Neo-Hegelian

(redirected from Absolute idealism)
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a.1.Of or pertaining to Neo-Hegelianism.
n.1.An adherent of Neo-Hegelianism.
References in periodicals archive ?
Our concern is to win people's confidence in restoring an absolute idealism in the political life," Gemayel concluded.
The story of philosophy at Johns Hopkins includes Josiah Royce, who became a leading voice for absolute idealism.
On second thoughts, it is not so surprising when we remember that Schelling has largely been neglected as a historical stepping-stone, what he would call a 'vanishing mediator', in German idealism's transition from Kant and Fichte's critical idealisms to Hegel's absolute idealism.
Instead of an absolute idealism, the goal is now a finite idealism--no longer oriented toward being in itself, but bound by the skeptical and critical horizons of our moment.
Yet, within each tradition and each school there is a wide range of difference, so that among the Buddhists we have a range from direct realism to absolute idealism.
The metaphysical basis for this form of absolute idealism is provided by a concept of time in which each fleeting now has a fixed and permanent place, and by a theory of identity according to which personal individuality is dissolved in a unitary Whole.
This is the very essence of Hegel's absolute idealism and of his thorough-going anti-representationalism.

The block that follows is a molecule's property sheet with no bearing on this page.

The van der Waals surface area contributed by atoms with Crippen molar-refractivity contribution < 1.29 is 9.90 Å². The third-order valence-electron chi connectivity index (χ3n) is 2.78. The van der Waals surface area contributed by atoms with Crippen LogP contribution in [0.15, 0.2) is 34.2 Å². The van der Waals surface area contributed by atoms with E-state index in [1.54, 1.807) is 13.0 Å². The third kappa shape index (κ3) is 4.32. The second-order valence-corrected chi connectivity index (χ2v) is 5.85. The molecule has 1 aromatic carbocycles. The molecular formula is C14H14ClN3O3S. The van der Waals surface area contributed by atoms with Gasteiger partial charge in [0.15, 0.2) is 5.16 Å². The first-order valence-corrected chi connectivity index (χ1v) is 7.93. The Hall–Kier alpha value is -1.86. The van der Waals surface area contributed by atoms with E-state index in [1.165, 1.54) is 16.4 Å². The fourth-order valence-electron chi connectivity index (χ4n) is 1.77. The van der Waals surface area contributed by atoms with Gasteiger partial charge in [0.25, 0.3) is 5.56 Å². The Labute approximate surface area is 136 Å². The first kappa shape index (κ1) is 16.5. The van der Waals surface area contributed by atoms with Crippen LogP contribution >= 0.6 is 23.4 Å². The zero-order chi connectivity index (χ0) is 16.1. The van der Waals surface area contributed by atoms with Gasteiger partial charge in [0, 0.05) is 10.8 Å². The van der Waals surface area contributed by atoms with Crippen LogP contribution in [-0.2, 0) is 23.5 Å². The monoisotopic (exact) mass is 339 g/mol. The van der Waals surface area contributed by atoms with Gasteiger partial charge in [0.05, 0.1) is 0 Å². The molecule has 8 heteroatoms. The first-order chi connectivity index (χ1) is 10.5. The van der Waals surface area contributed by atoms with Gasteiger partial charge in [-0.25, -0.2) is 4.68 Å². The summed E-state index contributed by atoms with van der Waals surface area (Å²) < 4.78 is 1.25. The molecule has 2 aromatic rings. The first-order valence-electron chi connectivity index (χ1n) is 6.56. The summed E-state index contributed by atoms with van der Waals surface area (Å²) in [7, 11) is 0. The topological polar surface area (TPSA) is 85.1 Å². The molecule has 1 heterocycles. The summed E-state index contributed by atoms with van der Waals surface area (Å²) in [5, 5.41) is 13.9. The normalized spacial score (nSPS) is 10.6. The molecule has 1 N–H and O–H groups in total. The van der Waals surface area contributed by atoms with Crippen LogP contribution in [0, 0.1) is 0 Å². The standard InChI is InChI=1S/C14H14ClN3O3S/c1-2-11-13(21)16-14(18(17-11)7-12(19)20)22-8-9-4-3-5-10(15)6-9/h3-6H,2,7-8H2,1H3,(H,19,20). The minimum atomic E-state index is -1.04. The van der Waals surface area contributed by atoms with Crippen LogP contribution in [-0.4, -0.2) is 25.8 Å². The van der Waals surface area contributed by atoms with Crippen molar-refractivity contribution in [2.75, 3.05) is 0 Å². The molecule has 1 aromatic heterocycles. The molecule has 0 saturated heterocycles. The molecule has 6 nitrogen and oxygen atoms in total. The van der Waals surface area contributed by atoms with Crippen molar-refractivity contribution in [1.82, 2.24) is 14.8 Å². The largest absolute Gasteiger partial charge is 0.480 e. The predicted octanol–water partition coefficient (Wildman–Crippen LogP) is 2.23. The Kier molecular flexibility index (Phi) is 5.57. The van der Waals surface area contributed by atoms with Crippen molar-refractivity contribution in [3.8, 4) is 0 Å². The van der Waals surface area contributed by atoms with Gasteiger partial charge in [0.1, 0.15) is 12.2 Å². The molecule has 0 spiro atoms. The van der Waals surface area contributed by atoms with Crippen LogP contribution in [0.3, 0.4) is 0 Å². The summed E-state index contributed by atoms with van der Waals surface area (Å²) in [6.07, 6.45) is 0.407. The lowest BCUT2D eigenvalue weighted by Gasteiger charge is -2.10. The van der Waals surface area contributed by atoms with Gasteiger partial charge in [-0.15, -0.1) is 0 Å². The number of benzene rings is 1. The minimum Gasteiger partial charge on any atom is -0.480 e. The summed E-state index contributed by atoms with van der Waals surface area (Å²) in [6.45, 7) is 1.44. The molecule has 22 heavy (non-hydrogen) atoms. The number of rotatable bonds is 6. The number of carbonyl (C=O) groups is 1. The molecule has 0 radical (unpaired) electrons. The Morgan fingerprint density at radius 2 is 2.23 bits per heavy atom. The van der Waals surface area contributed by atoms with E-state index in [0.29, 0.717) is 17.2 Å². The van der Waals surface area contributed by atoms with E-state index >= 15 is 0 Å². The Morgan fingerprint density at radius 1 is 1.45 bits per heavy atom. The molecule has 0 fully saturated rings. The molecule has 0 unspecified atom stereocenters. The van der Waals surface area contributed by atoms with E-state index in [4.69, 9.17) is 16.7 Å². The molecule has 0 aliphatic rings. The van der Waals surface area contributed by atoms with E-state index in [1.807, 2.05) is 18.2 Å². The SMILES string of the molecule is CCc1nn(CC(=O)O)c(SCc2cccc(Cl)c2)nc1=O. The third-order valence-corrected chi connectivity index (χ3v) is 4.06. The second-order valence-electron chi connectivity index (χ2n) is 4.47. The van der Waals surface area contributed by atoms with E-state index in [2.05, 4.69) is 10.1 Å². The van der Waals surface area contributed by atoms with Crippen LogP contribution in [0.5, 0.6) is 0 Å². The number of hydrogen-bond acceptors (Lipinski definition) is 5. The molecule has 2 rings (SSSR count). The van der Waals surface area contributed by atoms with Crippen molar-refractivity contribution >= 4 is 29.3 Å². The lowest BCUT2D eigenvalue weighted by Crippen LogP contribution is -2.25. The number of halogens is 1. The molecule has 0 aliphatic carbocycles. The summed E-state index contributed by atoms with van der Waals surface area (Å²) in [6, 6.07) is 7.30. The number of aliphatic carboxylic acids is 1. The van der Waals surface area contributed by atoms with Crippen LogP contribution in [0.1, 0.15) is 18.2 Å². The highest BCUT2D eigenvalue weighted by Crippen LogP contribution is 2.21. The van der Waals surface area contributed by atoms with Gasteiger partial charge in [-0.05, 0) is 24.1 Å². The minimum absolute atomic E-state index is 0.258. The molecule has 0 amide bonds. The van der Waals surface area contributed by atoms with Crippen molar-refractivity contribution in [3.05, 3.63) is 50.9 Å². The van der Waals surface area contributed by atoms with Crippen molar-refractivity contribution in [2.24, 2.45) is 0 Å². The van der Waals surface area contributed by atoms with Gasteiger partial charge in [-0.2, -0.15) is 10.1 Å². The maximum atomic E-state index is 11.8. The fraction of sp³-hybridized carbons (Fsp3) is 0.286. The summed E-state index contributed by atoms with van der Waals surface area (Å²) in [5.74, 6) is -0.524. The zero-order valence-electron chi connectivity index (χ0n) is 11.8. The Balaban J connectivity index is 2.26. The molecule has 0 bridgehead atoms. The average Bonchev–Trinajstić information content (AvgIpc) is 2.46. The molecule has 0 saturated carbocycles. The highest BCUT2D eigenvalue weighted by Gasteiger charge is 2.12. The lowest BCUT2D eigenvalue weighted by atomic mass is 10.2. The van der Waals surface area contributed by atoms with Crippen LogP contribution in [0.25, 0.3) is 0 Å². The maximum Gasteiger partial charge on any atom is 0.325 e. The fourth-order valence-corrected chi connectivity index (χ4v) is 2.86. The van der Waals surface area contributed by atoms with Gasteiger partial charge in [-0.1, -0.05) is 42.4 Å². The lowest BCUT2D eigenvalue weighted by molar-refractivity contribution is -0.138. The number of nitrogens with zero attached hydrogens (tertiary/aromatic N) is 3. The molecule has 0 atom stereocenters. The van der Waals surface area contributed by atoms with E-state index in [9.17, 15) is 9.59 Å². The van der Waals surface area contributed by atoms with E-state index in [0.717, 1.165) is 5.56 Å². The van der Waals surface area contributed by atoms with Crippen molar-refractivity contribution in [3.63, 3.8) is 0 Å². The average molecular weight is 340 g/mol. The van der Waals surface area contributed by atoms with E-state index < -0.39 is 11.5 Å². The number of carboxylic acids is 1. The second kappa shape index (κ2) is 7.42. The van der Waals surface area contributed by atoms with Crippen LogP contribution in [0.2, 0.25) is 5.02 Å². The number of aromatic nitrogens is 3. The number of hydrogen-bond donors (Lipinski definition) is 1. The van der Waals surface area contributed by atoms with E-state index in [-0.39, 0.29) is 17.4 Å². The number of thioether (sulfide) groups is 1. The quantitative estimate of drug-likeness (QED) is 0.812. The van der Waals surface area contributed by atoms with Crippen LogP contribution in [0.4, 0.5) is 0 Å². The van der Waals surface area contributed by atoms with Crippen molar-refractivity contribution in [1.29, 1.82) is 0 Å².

Precisely because Borges's anxiety is provoked by Macedonio's elaboration of a threshold to a world in which absolute idealism reigns-a world resting entirely on hermetic underpinnings that invert the Enlightenment principles of reality, such as logic and reason-Borges makes use of that same threshold in the form of a mirror, inverting its inversion, as a starting point for his fiction.
One final classification is absolute idealism whose adherents derived the transcendental subject from its place within nature (Beiser 2002, 4).
Borges, it is argued, uses idealist tenets for epistemological purposes, and remains faithful to an absolute idealism.
In spite of all these precautions, however, it is possible to detect a subtle interweaving of narrative and argument in the text of The Phenomenology of Spirit, a complicity between mythos and logos that in turn reveals a more intimate rapport between narrative and knowledge in the Hegelian system of Absolute Idealism as a whole.
sees Hegel's account needing is the retrieval of the roles that Holderlin, Novalis, and Schlegel each played in the development of idealism, summed up in the claim that "there is not a single Hegelian theme that cannot be traced back to his predecessors in Jena" and "the fathers of absolute idealism were Holderlin, Schlegel and Schelling" (10).